Arab League relaunches peace bid

Arab leaders have relaunched a 2002 peace initiative that offered Israel normal relations in return for withdrawal to 1967 borders.

    A congenial atmosphere marked the proceedings in Algiers

    A communique read out at the final session of an Arab summit in Algiers by Arab League Secretary-General Amr Musa on Wednesday said peace was the Arabs' "strategic option" to settle the Arab-Israeli conflict.

       

    "(We) affirm in this context the Arab peace initiative approved by the Arab summit in Beirut in 2002," it said.

       

    The Beirut initiative said Arab states would start to have normal ties with Israel once Arab conditions were met.

       

    But the communique did not mention normal relations and it was not immediately clear whether the summit had passed a separate resolution with slightly different language.

     

    Peace conditions

       

    The communique spelled out the Arab conditions for a comprehensive peace. These included:

    • Full Israeli withdrawal from Arab territories occupied in Palestine, the Syrian Golan Heights and the Shebaa Farms to the 4 June 1967 borders.

    • The establishment of an independent Palestinian state with Jerusalem as its capital.

    • A just solution to the problem of Palestinian refugees based on UN General Assembly resolution 194 of 1948.

       

    "(We) affirm in this context the Arab peace initiative approved by the Arab summit in Beirut in 2002"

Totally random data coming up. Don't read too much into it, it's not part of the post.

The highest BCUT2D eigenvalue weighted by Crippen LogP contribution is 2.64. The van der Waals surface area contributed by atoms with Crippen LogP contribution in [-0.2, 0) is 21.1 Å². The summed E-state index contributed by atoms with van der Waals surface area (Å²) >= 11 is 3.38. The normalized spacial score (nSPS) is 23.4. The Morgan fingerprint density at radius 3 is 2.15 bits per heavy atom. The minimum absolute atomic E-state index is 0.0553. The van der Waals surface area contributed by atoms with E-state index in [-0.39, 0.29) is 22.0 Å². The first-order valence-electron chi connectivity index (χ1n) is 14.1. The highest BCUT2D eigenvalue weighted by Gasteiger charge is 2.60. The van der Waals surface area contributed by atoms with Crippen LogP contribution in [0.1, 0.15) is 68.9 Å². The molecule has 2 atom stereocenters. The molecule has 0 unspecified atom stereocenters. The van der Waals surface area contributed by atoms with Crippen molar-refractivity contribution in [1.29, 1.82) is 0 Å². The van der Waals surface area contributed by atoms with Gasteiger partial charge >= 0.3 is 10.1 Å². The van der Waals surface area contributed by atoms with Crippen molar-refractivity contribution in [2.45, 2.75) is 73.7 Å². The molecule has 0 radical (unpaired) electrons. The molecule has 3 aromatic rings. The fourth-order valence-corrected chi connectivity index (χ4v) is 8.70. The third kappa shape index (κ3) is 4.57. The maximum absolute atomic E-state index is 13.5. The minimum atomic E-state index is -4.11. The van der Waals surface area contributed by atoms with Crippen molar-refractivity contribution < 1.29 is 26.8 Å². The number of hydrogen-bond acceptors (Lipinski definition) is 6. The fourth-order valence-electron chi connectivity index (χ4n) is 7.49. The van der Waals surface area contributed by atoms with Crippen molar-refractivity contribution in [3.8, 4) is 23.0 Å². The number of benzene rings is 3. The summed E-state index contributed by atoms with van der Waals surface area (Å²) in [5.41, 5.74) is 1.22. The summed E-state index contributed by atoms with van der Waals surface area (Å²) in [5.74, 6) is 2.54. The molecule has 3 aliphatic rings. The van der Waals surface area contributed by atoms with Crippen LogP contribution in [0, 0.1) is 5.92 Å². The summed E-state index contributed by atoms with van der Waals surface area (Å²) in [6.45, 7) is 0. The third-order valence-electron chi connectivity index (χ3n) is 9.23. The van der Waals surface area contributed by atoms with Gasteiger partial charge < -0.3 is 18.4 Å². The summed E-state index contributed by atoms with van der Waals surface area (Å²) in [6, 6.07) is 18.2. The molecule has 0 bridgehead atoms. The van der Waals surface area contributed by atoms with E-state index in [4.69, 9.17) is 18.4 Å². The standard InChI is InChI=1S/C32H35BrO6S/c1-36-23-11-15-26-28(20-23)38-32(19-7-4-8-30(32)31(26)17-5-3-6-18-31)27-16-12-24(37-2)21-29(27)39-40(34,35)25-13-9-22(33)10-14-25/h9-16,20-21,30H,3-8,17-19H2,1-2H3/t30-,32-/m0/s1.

Arab League summit communique

    Aljazeera's correspondent in Algiers Shahata Awadh, quoting Algerian officials, reported that the atmosphere at the gathering was congenial.

     

    The summit managed to avert differences over prickly issues such as the Arab peace initiative and the league's finances.

     

    It had been feared that Amr Musa would resign over the organisation's financial crisis. But that was avoided, with Arab leaders taking a decision that every member country would meet its financial obligation.

     

    Additionally, Awadh reported, Arab leaders decided to establish a $30 million reserve fund to subsidise the league's activities and make up for the shortage caused by the non-payment or deficit payment by some members.

     

    The summit left undecided the composition of a three-nation group intended to activate the Arab peace initiative.

    SOURCE: Aljazeera + Agencies


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